What weather investigators look for after twisters

A pole was toppled over in Howard County near Triadelphia and Howard Road Friday morning after thunderstorms and a confirmed tornado hit the region. (WTOP/John Domen)
Thursday's severe weather toppled a tree on a Howard County, Maryland, house. (WTOP/John Domen)
A road is closed in Howard County after tornado was confirmed to touch down in the area. (WTOP/John Domen)
After a tornado was confirmed touching down near the Glenelg area of Howard County, Maryland, investigators with the National Weather Service continue their work Friday morning there and in other parts of the D.C. area to determine the extent of any weather damage.

NWS officials will survey damage in Glenelg, where another twister touched down a week ago.

They also will survey whether there was a possible tornado in Ijamsville in Maryland’s Frederick County. A possible tornado has been reported by storm spotters in Virginia’s Spotysylvania County, but it has not been confirmed by the weather service.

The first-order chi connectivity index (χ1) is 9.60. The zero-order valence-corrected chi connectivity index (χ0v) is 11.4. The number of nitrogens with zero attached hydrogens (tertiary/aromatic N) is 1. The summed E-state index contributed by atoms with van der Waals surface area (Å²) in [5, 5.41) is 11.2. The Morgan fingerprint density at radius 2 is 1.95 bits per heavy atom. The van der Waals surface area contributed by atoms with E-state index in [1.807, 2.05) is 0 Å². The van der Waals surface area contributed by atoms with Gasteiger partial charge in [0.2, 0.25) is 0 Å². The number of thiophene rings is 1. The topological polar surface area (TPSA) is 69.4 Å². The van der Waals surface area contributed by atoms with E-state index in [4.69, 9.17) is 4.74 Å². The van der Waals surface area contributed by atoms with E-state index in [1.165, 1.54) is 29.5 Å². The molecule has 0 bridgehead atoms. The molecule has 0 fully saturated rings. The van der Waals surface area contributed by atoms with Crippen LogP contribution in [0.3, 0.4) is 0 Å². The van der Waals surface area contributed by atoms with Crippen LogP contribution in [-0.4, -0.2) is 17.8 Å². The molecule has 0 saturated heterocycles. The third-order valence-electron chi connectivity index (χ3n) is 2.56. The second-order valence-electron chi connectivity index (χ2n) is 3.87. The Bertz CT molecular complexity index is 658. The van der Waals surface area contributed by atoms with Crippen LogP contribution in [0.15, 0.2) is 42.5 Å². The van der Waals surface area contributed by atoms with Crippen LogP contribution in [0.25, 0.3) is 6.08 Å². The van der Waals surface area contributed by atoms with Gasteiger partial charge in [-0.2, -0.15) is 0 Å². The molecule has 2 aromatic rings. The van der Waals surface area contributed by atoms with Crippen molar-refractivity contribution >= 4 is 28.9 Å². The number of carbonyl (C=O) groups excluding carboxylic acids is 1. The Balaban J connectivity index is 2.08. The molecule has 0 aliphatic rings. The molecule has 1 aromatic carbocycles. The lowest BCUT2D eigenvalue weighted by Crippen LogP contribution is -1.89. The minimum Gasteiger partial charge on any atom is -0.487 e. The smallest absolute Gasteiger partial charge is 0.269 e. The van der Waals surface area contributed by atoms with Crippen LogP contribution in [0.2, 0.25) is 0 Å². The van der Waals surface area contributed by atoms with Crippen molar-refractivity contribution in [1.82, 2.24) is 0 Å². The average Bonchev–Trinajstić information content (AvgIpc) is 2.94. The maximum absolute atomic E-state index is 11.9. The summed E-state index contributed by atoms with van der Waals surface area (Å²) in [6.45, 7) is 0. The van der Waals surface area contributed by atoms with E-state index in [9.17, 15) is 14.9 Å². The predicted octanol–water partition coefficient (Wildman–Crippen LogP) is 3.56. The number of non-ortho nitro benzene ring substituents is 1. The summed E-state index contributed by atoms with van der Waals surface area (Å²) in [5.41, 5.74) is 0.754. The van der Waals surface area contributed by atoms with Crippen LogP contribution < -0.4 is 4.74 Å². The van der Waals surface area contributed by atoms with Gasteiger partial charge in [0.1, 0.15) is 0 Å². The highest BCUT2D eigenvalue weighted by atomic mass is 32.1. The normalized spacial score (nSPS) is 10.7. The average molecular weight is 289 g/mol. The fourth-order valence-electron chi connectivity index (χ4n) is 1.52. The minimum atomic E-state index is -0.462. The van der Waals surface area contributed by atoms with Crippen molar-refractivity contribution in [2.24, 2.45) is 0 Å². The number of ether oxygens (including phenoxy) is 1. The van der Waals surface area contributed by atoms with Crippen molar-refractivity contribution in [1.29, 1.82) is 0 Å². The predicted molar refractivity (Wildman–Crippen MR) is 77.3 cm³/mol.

One thing that has been determined: Thursday’s thunderstorm was the strongest type of thunderstorm — a super cell, according to NWS meteorologist Andrew Snyder.

If the atmospheric conditions are just right during a super cell, tornadoes are very much possible, explained Snyder.

But although there are witness accounts of damage, which are somewhat helpful for NWS, “In a lot of cases, we don’t know if a tornado occurred or not,” Snyder said.

Investigators ultimately have to relate that information to the Enhanced Fujita scale to determine wind ratings.

Snyder explained that certain levels of wind cause a certain amount of damage, so those surveying the area will be looking at “what type of trees were broken, how they were broken or toppled and also if there is any structural damage to determine the wind speed of the tornado.”

During the survey, investigators will look for where a potential tornado may have first touched down, where it may have lifted up and the tornado’s possible strength.

Despite Thursday’s rough weather, Snyder noted that there was nothing particularly unique about the storm.

“This is certainly a pattern that we can be in during the late spring and the early summer months,” Snyder said. “There’s a good bit of wind sheer and instability in the atmosphere and those ingredients come together to produce strong to severe thunderstorms.”

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